Chain (and link!)

What it is not

This article is about the art of pressing inputs in sequence. For the practice of creating combos only using normal moves, you are looking for “chain combo”. Some people will only think of “chain” as referring to a chain combo, and they probably have a stronger etymological basis for this, but I need a word.

What it is

Chaining is the art of pressing a barrage of inputs in sequence – quickly, but with good timing, and often in a particular order (contrast with mashing). Chaining is the primary form of “linking”, the art of putting moves in an uninterruptible sequence (a “combo”) by connecting moves with quick recovery into moves with quick startup (without canceling; there is a need to watch and/or listen). Chaining in this manner is often about pressing buttons quickly in some predefined pattern.

A very special instance of chaining is the staggered press; it is usually most helpful for getting a link down right.

Links for combos (or strings)

Let’s say, for example, that when you hit with a certain attack, the opponent will be in hitstun for 10 frames, but the said certain attack leaves you in the recovery type of stun for only 4 frames. You have only 6 frames of advantage to work with, then. If you have another move that you can activate the attack hitbox for within 6 frames, you can still get a combo from the prior move, even though it isn’t using a cancel.

Good points

The main advantages of links are:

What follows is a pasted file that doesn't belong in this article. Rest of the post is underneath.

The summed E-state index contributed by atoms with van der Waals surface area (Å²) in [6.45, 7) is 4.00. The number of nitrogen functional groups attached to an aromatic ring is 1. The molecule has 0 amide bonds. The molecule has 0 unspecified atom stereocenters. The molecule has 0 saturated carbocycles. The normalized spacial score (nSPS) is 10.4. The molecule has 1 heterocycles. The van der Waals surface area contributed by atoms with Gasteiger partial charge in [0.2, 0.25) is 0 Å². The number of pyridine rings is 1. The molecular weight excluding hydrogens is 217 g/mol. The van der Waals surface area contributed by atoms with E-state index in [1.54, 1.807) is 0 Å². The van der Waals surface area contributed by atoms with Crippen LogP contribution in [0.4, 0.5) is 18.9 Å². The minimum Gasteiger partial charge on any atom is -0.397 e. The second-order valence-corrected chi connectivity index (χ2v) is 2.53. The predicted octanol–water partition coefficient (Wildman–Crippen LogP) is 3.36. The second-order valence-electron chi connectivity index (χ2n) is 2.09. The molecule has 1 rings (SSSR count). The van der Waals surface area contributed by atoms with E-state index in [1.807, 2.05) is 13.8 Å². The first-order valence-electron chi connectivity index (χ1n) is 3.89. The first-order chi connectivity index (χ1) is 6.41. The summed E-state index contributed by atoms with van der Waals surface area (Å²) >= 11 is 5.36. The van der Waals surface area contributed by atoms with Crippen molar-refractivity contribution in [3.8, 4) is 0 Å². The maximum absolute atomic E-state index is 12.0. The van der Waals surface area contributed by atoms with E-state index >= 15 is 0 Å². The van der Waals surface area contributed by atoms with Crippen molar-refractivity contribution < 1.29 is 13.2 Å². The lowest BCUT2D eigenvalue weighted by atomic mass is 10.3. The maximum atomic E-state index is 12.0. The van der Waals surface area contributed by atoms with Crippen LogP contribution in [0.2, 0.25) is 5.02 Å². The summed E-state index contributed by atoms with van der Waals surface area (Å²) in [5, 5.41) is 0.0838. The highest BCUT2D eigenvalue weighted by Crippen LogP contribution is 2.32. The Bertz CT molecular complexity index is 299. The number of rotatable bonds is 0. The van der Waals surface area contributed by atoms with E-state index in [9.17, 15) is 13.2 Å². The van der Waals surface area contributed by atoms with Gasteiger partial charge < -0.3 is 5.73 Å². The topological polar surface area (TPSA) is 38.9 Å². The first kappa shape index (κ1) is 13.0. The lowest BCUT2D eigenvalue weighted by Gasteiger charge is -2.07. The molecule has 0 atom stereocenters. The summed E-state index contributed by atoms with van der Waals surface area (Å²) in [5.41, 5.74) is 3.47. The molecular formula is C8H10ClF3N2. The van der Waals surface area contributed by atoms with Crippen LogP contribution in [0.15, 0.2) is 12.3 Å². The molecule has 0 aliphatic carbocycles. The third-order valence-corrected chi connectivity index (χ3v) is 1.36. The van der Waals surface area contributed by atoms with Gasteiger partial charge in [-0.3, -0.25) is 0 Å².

• You can create combos with methods that would not otherwise be possible (such as from a special move to another special move, or from a special move to a normal move).
  • You can transfer over to a super special move without the assistance of a super cancel. This can be particularly good in games where a super cancel would cost you meter.
  • There is a possibility that your combo will take less damage correction (particularly that caused by cancels and super cancels; of course, you will still take it from correction that depends on hit count).
  • Because you wait longer after the previous move hits (until it recovers), you have a longer window to hit confirm.

Not-so-good points

There is practically no window for hesitation, unlike cancels (particularly with their cancel reception time). In the above example, if you use a move that starts in 6 frames, you have exactly one frame to perform the link on time.

However, in games where you can use the buffered input, you may have just a little more slack if you hesitate but buffer it in quickly; still, because there are combos (even with cancels) where if you do not time it as quickly as necessary it won’t happen, buffers are not an exception to linking.

Chains in move commands

Chain commands

Some commands have a specific order of things to input (usually composed primarily of buttons, as with chain combos). This is different from the practice of linking, but you still need the same kind of good timing most of the time.

The best-known command of this type is Gōki’s Shungokusatsu (LP, LP, 6, LK, HP).

Additional input via chaining

For some moves, a chain input comes into play after you do some initial input, giving you a kind of ranbu. These are “raves” (the term deriving from Geese Howard’s “Deadly Rave”, the original). Some such moves include:

  • Krauser’s Unlimited Desire
  • Athena’s Psychic 9 and Psycho Medley
  • Duck King’s Beat Rush
  • Terry Bogard’s Rising Beat
  • The 2nd Mr. Karate’s Buriki Ranbu
  • Tendō Gai’s Rush
  • The Ranbu Ōgi from the Last Blade games
  • Order Sol’s Dragon Install: Sakkai
  • Tsudzura Saki’s Gulf Dagda
  • Geese Howard’s Deadly Rave
  • Rock Howard’s Deadly Rave: Neo

Further reading

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Based off the article on the wiki, edited on or before 5 January 2009.
Unofficial translation published by BRPXQZME / Alfie Parthum 1 February 2009. No unauthorized redistribution permitted.